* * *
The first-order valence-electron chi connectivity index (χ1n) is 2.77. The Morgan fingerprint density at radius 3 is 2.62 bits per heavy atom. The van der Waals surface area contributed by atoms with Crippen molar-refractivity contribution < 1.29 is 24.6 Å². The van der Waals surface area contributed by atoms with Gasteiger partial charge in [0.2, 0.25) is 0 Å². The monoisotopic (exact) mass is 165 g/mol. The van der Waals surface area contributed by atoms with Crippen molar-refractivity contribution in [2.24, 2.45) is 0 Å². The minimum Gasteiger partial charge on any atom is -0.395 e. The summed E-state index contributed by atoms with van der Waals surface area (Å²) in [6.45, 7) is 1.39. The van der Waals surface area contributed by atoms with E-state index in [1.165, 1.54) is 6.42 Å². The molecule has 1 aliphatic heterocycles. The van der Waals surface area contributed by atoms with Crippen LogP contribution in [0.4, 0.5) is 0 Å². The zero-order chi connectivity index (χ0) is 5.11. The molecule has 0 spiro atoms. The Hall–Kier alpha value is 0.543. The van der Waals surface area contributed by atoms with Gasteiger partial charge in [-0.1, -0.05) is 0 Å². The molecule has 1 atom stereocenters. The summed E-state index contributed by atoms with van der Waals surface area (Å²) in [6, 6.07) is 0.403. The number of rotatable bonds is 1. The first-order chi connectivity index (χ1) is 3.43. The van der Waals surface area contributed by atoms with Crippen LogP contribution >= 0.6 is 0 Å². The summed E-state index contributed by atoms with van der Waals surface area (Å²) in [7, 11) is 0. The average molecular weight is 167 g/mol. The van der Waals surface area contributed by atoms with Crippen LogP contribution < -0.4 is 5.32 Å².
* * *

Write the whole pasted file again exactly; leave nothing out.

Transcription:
The first-order valence-electron chi connectivity index (χ1n) is 2.77. The Morgan fingerprint density at radius 3 is 2.62 bits per heavy atom. The van der Waals surface area contributed by atoms with Crippen molar-refractivity contribution < 1.29 is 24.6 Å². The van der Waals surface area contributed by atoms with Gasteiger partial charge in [0.2, 0.25) is 0 Å². The monoisotopic (exact) mass is 165 g/mol. The van der Waals surface area contributed by atoms with Crippen molar-refractivity contribution in [2.24, 2.45) is 0 Å². The minimum Gasteiger partial charge on any atom is -0.395 e. The summed E-state index contributed by atoms with van der Waals surface area (Å²) in [6.45, 7) is 1.39. The van der Waals surface area contributed by atoms with E-state index in [1.165, 1.54) is 6.42 Å². The molecule has 1 aliphatic heterocycles. The van der Waals surface area contributed by atoms with Crippen LogP contribution in [0.4, 0.5) is 0 Å². The zero-order chi connectivity index (χ0) is 5.11. The molecule has 0 spiro atoms. The Hall–Kier alpha value is 0.543. The van der Waals surface area contributed by atoms with Gasteiger partial charge in [-0.1, -0.05) is 0 Å². The molecule has 1 atom stereocenters. The summed E-state index contributed by atoms with van der Waals surface area (Å²) in [6, 6.07) is 0.403. The number of rotatable bonds is 1. The first-order chi connectivity index (χ1) is 3.43. The van der Waals surface area contributed by atoms with Crippen LogP contribution >= 0.6 is 0 Å². The summed E-state index contributed by atoms with van der Waals surface area (Å²) in [7, 11) is 0. The average molecular weight is 167 g/mol. The van der Waals surface area contributed by atoms with Crippen LogP contribution < -0.4 is 5.32 Å².